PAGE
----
In Images: An Ancient Palace Wine Cellar

Ancient Wine Storage

Wine cellar in Israel

(Image credit: Eric H. Cline, George Washington University)

A team of archaeologists discovered this storage room while excavating the site of Tel Kabri in northern Israel. The room measured approximately 15-by-25 feet, and held 40 wine jars that were 3,700 years old.

Wine Jars

Wine jars in Canaanite cellar

(Image credit: Eric H. Cline, George Washington University)

These 3,700-year-old jars were discovered in an ancient palatial wine cellar unearthed by researchers at Tel Kabri in July 2013. The team worked in day and night shifts to excavate a total of 40 intact vessels during its six-week dig.

Excavating Jars

Excavating wine cellar

(Image credit: Eric H. Cline, George Washington University)

Zach Dunseth, a graduate of George Washington University, removes dirt and debris from ancient wine jars while excavating the ruins of a Canaanite city that dates back to approximately 1700 B.C. The group discovered two doors leading out of the wine cellar—both probably lead to additional storage rooms.

Aerial View

Tel Kabri aerial view

(Image credit: Skyview Photography, Ltd.)

An aerial view of Tel Kabri, a 75-acre site in northern Israel that houses the ruins of a Canaanite city dating back to approximately 1700 B.C. Field assistants spell out a whimsical "Kabri" with their bodies near the spot where they discovered a stocked ancient wine cellar.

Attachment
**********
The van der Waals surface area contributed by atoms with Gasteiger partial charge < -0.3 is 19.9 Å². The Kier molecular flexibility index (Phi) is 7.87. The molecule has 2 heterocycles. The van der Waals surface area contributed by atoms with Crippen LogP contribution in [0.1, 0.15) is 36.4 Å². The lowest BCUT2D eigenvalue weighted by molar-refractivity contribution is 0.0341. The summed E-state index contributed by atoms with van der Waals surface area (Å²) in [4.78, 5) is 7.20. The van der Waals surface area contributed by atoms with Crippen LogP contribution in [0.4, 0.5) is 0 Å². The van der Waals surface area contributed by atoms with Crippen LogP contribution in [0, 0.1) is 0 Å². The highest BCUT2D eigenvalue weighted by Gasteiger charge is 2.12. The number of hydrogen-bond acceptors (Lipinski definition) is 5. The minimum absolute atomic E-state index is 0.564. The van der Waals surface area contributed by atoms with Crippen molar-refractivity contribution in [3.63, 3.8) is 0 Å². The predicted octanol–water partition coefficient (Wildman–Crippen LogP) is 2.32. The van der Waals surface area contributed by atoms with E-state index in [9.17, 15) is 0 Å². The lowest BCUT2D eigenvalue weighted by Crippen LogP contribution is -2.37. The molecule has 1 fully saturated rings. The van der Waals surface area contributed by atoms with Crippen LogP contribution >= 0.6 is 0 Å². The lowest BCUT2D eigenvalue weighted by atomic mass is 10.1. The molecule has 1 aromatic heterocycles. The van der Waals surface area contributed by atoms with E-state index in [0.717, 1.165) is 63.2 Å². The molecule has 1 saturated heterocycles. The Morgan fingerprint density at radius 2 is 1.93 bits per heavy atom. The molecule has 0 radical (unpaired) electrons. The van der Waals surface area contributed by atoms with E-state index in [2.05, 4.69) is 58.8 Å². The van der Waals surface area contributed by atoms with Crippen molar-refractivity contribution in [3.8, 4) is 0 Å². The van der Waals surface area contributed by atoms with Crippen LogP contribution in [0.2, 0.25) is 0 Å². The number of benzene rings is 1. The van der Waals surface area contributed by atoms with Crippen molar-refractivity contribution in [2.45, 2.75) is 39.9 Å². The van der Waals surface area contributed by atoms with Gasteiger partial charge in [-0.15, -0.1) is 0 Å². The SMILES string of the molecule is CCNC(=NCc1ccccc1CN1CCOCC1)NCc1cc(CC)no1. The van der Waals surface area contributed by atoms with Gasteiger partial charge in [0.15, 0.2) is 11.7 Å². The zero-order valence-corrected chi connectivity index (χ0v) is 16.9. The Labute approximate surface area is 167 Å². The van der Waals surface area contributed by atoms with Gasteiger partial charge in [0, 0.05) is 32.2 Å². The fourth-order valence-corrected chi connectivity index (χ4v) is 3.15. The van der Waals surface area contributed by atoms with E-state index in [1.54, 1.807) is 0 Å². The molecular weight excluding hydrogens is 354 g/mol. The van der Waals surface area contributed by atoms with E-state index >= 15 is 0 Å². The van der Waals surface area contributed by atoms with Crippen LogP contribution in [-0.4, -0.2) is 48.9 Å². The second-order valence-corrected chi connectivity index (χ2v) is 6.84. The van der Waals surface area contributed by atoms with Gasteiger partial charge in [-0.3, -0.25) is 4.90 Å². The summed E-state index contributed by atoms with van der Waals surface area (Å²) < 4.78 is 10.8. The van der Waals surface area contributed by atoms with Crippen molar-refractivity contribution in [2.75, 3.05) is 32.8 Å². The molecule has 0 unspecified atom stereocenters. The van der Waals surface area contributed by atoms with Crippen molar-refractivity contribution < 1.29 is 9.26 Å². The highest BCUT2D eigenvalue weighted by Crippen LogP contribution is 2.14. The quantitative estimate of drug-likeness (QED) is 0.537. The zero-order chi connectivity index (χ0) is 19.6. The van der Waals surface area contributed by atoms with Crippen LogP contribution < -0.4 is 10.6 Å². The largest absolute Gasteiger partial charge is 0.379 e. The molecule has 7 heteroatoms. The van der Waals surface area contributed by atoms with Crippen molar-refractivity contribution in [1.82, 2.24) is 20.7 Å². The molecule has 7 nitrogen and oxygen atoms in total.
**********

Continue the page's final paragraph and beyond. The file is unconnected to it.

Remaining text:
LIDAR Archaeology

LIDAR image of Kabri wine cellar

(Image credit: The Tel Kabri Archaeological Project)

This image of the Tel Kabri wine cellar was created using LIDAR, a technique that uses a pulsed laser to measure distances and generate an accurate 3D map of a location. LIDAR helped the archaeologists map the storage room and each of the 40 wine jars discovered in July 2013.

Stephanie Pappas
Live Science Contributor

Stephanie Pappas is a contributing writer for Live Science, covering topics ranging from geoscience to archaeology to the human brain and behavior. She was previously a senior writer for Live Science but is now a freelancer based in Denver, Colorado, and regularly contributes to Scientific American and The Monitor, the monthly magazine of the American Psychological Association. Stephanie received a bachelor's degree in psychology from the University of South Carolina and a graduate certificate in science communication from the University of California, Santa Cruz.